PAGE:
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I am tracking the position of characters on a 2D grid (this is a computer game). At every step each character can attempt to move (stationary, up, down, left, or right).

There are some rules that govern what moves are allowed. Example:

  • Characters cannot move outside the confines of the grid.
  • Characters cannot pass through each-other while moving.
  • Characters cannot move into squares that contain another character.
  • If two characters try to move into the same square:
    • Characters moving directly down get priority.
    • Characters moving diagonally down get 2nd priority.
    • Characters moving horizontally get 3rd priority..
    • Etc.
  • If two characters try to move into the same square and neither has priority neither character is allowed to move.

So the nature of these rules is that the character's movements cannot be applied to the state sequentially, because the movements of other characters may affect if they are able to move or not.

I'm finding this code surprisingly complex to write. And that concerns me because I will

  • Want to extend this system in the future to have more rules.
  • Need to create similar systems where the inputs must be resolved together but depend on each-other.

My question is. Is there a pattern or framework that I could apply to simplify or at least standardize the approach for this kind of problem?

If I had to try and state the problem abstractly it would be: Making a rules based change to a state given multiple inputs which would, if processed in isolation, lead to conflicting final states.

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You could represent your intended moves as a batch of updates that are fed through a pipeline that you construct externally. Each stage of the pipeline decides whether the batch is valid, valid with adjustments (and applies them), or invalid (and throws an exception).

One stage would apply the boundary rules, the next stage would halt characters that try to pass through each other, the next stage would resolve same-square conflicts, and so on. Only once all stages of the pipeline have resolved do you pass the corrected batch of updates on to a phase that applies those updates.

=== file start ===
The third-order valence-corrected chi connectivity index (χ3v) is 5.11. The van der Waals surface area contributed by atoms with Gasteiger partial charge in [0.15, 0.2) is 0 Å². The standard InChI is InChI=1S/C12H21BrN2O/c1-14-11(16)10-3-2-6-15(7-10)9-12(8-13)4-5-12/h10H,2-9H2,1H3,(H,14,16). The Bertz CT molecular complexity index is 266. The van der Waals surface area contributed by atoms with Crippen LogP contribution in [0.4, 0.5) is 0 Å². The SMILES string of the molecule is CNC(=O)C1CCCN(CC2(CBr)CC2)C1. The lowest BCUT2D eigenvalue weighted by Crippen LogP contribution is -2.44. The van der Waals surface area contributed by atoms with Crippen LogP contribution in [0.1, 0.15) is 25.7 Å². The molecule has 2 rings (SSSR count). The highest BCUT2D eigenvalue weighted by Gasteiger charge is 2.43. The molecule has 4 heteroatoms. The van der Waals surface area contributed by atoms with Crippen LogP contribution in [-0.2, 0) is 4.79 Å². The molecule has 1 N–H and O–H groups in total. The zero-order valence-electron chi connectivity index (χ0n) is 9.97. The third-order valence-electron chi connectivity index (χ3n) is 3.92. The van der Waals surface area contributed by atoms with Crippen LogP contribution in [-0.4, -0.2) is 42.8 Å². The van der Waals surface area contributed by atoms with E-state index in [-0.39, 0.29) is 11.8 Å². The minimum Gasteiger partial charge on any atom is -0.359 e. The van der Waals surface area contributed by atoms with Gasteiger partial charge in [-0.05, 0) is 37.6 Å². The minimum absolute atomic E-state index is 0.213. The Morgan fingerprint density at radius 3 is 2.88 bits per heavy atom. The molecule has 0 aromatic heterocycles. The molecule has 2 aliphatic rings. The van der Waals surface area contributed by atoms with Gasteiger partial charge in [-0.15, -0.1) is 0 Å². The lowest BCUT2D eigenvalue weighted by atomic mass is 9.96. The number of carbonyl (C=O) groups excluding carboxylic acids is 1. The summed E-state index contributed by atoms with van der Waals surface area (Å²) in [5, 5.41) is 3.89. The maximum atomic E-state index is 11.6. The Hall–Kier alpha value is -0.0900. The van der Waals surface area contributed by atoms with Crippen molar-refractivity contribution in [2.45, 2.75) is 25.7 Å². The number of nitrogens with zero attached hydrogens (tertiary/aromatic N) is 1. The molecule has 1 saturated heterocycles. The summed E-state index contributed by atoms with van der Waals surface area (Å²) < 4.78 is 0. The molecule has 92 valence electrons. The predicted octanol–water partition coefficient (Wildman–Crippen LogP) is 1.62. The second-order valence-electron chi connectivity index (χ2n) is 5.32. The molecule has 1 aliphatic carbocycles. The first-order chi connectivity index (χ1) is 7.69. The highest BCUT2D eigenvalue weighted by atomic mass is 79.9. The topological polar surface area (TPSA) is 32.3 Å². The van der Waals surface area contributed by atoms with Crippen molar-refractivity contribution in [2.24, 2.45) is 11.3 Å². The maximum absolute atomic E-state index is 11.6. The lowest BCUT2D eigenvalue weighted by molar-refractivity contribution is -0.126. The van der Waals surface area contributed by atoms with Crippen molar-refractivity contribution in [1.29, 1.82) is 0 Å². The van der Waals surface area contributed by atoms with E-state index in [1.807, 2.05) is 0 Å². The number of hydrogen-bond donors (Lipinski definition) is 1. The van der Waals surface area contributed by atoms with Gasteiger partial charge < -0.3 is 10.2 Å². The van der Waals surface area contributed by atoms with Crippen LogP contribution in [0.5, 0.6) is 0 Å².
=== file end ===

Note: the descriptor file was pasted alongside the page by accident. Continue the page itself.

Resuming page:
An implementation strategy like this gives you the isolation and modularity you seek, at the expense of taking multiple passes over the updates list. If that list is small, that might not be an issue. If profiling reveals that performance matters here, you might be stuck fusing everything together anyway. And in that case, the best-performing design is the best one.

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Treat not moving, as moving to the current location

Simplifying the movement logic to treat not moving as a form of movement rather than an exceptional case, makes life easier.

Because now instead of having to check to make sure a mover has left the square first, we can consider it as just another form of collision and apply collision logic to resolve disputes over location ownership.

Simply add another rule: a mover always has priority when moving to the same location it was already in.

This will always guarantee a valid solution: No one moves.

Try Two State Movement

Each and every map location has two sets of state: The current state, and the next state.

After each round of applying the rules the current state becomes the next state, and the next state becomes the current state. This is easily done by using two arrays and swapping the pointer to each.

Additionally at the start of a round of applying rules the next state is reset, (set to blank/empty). Resetting at the start of the round instead of at the end allows the game AI to look at the next state as a history state. This can be useful in making adaptive AI agents.

Now calculating the next state can become a lot simpler. You have access to a guaranteed good current state. The next state is just a best guess after having processed the first K movers, which is empty when K=0. The K+1 mover can easily check for a collision by checking the desired cell in next state.

  • If it is empty happy days.
  • If it is not empty then a collision has occurred and the ownership of the spot is in question.

    • Apply the collision resolution rules. This will kick one of the movers out.
    • Determine the next desired move for the kicked out mover.
    • Attempt to move to the new location, by checking to see if it is empty first, and applying the collision resolution logic if not.

Process every mover in the world, and resolve each collision as it happens. Now swap the next and current state labels and move on to the next stage of processing.

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